Research by WEEE reveals electronic waste to grow to 74 million tonnes by 2030
It is estimated that 5.3 billion phones will be thrown away this year, according to research by international waste electrical and electronic equipment (WEEE).
The research, reported by the BBC, focused on the growing environmental problem of e-waste, as many people keep their old phones instead of recycling them.
WEEE director general Pascal Leroy says: “People tend not to realise that all these seemingly insignificant items have a lot of value and together at a global level represent massive volumes.”
An estimate of 16 billion mobile phones worldwide and a third in Europe are no longer in use and the research highlights that e-waste is the fastest growing and most complex waste streams that affects both human health and environment, as it contains harmful substances.
The organisation Material Focus suggests that in the UK, more than 20 million households have working but unused electrical items which are worth £5.63bn.
The article also highlighted that only 17pc of the world’s e-waste is properly recycled – but the United Nations International Telecommunication Union has set a target to raise that to 30% by next year.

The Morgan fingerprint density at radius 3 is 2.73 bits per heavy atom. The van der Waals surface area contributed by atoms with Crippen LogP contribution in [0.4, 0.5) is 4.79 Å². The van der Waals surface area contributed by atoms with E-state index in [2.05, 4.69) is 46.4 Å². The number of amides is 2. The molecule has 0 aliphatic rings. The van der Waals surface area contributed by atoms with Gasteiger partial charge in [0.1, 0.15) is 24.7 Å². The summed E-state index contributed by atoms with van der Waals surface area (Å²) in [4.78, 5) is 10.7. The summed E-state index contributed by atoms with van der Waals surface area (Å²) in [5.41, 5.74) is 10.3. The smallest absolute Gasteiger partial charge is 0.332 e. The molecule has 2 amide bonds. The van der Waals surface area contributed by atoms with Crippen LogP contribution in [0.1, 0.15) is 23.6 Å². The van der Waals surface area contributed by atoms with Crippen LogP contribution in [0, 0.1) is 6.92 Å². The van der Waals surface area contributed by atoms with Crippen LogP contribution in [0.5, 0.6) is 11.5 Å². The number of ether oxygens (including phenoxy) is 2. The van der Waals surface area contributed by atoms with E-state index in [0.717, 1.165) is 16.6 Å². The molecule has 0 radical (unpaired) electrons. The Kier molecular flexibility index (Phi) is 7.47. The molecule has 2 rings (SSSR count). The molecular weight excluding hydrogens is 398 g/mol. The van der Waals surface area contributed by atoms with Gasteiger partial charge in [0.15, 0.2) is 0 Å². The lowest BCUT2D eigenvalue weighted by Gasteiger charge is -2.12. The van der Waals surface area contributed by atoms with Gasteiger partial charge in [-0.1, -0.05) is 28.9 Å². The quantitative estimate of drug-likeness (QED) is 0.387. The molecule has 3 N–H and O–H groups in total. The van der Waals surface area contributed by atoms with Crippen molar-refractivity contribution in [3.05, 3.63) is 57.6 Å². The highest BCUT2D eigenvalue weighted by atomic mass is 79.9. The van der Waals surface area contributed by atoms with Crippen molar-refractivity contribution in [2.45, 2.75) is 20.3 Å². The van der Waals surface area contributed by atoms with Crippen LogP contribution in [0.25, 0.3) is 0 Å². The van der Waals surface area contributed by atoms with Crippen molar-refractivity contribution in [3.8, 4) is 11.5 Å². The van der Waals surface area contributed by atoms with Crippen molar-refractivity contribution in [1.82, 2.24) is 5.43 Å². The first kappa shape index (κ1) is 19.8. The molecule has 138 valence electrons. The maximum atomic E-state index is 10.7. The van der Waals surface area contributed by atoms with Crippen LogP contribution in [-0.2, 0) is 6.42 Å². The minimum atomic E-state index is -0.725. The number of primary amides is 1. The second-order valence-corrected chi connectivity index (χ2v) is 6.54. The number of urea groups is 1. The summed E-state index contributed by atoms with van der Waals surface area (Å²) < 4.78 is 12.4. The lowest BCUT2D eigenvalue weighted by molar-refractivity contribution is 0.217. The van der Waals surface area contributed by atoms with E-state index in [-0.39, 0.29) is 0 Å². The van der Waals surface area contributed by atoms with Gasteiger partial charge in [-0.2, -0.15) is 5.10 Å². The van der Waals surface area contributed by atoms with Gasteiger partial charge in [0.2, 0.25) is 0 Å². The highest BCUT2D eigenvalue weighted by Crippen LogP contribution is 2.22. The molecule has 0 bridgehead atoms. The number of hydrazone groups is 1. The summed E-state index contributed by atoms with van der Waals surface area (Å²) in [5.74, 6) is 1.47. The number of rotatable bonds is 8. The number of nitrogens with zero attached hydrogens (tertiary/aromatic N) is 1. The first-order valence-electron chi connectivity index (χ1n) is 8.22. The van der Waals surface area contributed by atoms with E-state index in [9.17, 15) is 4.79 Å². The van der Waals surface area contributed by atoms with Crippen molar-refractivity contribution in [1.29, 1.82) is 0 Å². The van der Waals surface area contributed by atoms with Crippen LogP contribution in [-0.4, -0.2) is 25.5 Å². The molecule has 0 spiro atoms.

Ernest Doku, telecoms expert at Uswitch.com, comments: “Having a backup handset for emergencies or to pass on to a family member makes sense, but some households will have many old devices gathering dust in their drawers. Hanging onto old mobiles means consumers miss the chance to save money by trading them in and bringing them back into service.
“To help cut back on e-waste, consider doing an early spring clean and make sure unused tech is either reused, resold or disposed of sustainably.
“If changing your handset, consider picking a refurbished model. This will save you money at the same time as reducing the e-waste produced from buying a new smartphone.”